Smoked Link BolThere were also stalls set up on the streets and sometimes inside the supermarkets that would grill sausages/hot dogs for take away. Thais mostly eat their tubular meat with a bamboo stick/skewer. The hot dog buns are of course used for ice cream. That is not a joke. They sell ice cream on hot dog buns instead of cones. Here’s a link to see what I’m talking about. But I digress. 🙂

Some vendors though actually made sandwiches with their sausages. I remember two places in Bangkok and one in Hua Hin that had particularly tasty ones and all three made theirs about like this recipe.


  • Sausages Package4 Smoked link sausages, I used Virginia Smoked Link Sausages from T.O. Williams, but a bun sized kielbasa, a half-smoke, any type of sausage that’s fully cooked or smoked will work, even a hot dog–though I’d say that’s the worst pick.
  • 4 bolillo or hoagie rolls or any soft roll larger than a hot dog bun. Get as fresh as you can! If the bread is not already cut, I make a slit and a pocket for the filling but not cutting all the way through at the ends. Kewpie mayoIf the bread is already cut, you will just have to eat it a little more carefully.
  • 1 large tomato, chopped
  • 1/4 sweet onion, finely chopped
  • ketchup
  • mayonnaise, Japanese-style Kewpie is best, but any mayonnaise in a squirt bottle can work
  • Sriracha sauce (optional, could substitute any thick hot sauce you like)

With the Virginia Smoke Links I used, I shallow-boiled them for about ten minutes. Rinsed and wiped out the pan and put in a couple of tablespoons of oil. I then fried the sausages on all sides–splits and cracks are very acceptable.

Sausages Grilled

When nicely browned, place in the slit of the bolillo or in the bun. Cover with chopped tomato and then raw onion. Drizzle Sriracha, ketchup and finally mayonnaise over top–see photo. It’s ready to serve!

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Asian-style Chicken Meatballs or Pork Meatballs with a green curry sauce ลูกชิ้นไก่ ใส่ แกงเขียวหวาน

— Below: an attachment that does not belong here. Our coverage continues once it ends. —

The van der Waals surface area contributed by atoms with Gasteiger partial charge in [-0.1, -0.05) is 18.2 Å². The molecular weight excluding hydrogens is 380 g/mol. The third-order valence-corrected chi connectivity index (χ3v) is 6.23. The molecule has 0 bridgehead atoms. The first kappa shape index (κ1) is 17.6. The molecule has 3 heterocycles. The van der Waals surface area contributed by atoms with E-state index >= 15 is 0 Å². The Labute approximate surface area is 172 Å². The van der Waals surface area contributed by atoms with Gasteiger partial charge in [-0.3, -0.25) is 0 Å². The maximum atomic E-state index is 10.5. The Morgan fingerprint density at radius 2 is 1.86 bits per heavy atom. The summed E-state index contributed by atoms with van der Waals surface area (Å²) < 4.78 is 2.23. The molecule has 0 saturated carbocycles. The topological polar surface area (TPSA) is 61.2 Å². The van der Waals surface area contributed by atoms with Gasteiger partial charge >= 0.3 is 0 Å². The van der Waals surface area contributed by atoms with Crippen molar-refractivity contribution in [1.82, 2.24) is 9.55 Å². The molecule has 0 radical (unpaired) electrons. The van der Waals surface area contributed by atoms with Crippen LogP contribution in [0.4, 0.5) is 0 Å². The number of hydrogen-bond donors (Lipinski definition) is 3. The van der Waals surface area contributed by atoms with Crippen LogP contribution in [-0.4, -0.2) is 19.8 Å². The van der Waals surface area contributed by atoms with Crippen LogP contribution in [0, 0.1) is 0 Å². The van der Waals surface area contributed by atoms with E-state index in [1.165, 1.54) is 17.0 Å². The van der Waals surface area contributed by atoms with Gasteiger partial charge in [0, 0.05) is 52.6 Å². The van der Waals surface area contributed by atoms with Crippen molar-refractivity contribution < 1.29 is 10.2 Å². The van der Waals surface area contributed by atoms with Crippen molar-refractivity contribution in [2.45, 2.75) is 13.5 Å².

I am not sure how authentic the meatball recipe is–the flavors are spot on, even though I came up with this on my own. Somehow I doubt they would use bread in a meatball, but it tastes like something you would get in Thailand. The green curry is authentic.

If you want to explore some other Thai coconut milk curries click:
Thai Red Curry แกงเผ็ด
Massaman Thai Curry with Beef Shortribs แกงมัสมั่นเนื้อซี่โครงสั้น

For the meatballs:

  • 2-2.5 pounds of ground chicken or ground pork or a mixture of the two
  • 2 stalks spring onion, the green part very thinly sliced, the white part finely chopped
  • 1.5 tablespoons fish sauce
  • 1 tablespoon oyster sauce
  • 1 teaspoon black pepper
  • 1 teaspoon ground coriander seed
  • 3 slices of fresh white bread, crusts removed and finely chopped
  • 1 tablespoon brown sugar
  • 2 cloves of garlic, grated
  • 4 Thai chilies, finely chopped (the small, really hot ones. This is optional)
  • 1 teaspoon ginger, freshly grated
  • 1 egg, beaten

For the curry sauce:

  • 4 oz green curry paste (I like Maesri or Mae Ploy brands the best)
  • 1 can of coconut milk (14 oz)
  • 6-10 kaffir lime leaves
  • 1 handful of Thai basil or 2 teaspoons of dried, regular basil.
  • 1-2 tablespoons brown sugar (can use white, or palm sugar)
  • 1 teaspoon vinegar or lime juice
  • Fish sauce to taste


This really is two recipes: One for Asian meatballs; and one for green curry. The green curry won’t be a proper one, however, as I am not going to use any vegetables but I will give you instructions at the end on how to make a proper green curry. This particular dish is put together as a party food. After you’ve baked, fried or boiled the meatballs and rendered the curry, put both into a slow cooker to finish cooking and keep warm. I started writing this on New Year’s Eve 2012 to take to a party. They were a big hit.

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Creamy Tuna Soup or Creamy Clam Soup


This might seems like a strange soup. It seemed strange to me the first time I had it myself. I had recently moved to Bangkok and was with a friend at Sizzler (yeah, they have Sizzler’s over there) and there was what I though was clam chowder but the sign said “Cream Tuna Soup”. Eeeeewwww. How can that be good? I tried it anyway and was glad I did. A year or two later, my girlfriend at the time asked if I could make it. All these ingredients were readily available to me in Thailand. It’s almost shamefully quick and simple to make, but it’s really good–the girlfriend said it was better than the restaurant’s. Here’s the Thailand Sizzler inspired result.

  • 1 can cream of chicken condensed soup
  • 1 can or two packets of tuna (roughly 5 oz. Drain the canned variety) or one can of clams (save the clam juice)